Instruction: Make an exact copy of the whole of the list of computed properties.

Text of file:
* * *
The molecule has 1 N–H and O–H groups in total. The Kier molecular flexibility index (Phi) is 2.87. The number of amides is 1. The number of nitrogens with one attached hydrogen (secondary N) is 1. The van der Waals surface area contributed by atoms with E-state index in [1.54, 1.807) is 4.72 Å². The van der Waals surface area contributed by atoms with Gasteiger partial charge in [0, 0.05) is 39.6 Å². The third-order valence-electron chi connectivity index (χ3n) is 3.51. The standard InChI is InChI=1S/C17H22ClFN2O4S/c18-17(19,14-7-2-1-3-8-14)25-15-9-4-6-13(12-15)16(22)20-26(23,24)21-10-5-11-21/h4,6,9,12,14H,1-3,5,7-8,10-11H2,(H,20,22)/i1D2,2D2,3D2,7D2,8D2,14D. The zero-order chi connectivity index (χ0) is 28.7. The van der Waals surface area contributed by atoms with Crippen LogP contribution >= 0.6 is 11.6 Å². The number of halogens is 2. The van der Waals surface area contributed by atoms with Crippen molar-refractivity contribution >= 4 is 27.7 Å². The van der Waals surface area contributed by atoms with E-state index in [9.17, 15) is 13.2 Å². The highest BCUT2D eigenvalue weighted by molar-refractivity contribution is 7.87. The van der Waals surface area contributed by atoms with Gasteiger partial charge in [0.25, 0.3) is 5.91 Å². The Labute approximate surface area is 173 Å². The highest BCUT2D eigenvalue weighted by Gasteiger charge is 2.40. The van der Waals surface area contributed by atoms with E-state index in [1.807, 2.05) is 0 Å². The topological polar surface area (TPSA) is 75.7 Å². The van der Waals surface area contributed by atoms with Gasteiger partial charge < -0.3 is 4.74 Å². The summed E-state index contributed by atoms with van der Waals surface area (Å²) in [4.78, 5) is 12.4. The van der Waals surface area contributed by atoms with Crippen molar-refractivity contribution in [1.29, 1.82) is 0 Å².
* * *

The molecule has 1 N–H and O–H groups in total. The Kier molecular flexibility index (Phi) is 2.87. The number of amides is 1. The number of nitrogens with one attached hydrogen (secondary N) is 1. The van der Waals surface area contributed by atoms with E-state index in [1.54, 1.807) is 4.72 Å². The van der Waals surface area contributed by atoms with Gasteiger partial charge in [0, 0.05) is 39.6 Å². The third-order valence-electron chi connectivity index (χ3n) is 3.51. The standard InChI is InChI=1S/C17H22ClFN2O4S/c18-17(19,14-7-2-1-3-8-14)25-15-9-4-6-13(12-15)16(22)20-26(23,24)21-10-5-11-21/h4,6,9,12,14H,1-3,5,7-8,10-11H2,(H,20,22)/i1D2,2D2,3D2,7D2,8D2,14D. The zero-order chi connectivity index (χ0) is 28.7. The van der Waals surface area contributed by atoms with Crippen LogP contribution >= 0.6 is 11.6 Å². The number of halogens is 2. The van der Waals surface area contributed by atoms with Crippen molar-refractivity contribution >= 4 is 27.7 Å². The van der Waals surface area contributed by atoms with E-state index in [9.17, 15) is 13.2 Å². The highest BCUT2D eigenvalue weighted by molar-refractivity contribution is 7.87. The van der Waals surface area contributed by atoms with Gasteiger partial charge in [0.25, 0.3) is 5.91 Å². The Labute approximate surface area is 173 Å². The highest BCUT2D eigenvalue weighted by Gasteiger charge is 2.40. The van der Waals surface area contributed by atoms with E-state index in [1.807, 2.05) is 0 Å². The topological polar surface area (TPSA) is 75.7 Å². The van der Waals surface area contributed by atoms with Gasteiger partial charge < -0.3 is 4.74 Å². The summed E-state index contributed by atoms with van der Waals surface area (Å²) in [4.78, 5) is 12.4. The van der Waals surface area contributed by atoms with Crippen molar-refractivity contribution in [1.29, 1.82) is 0 Å².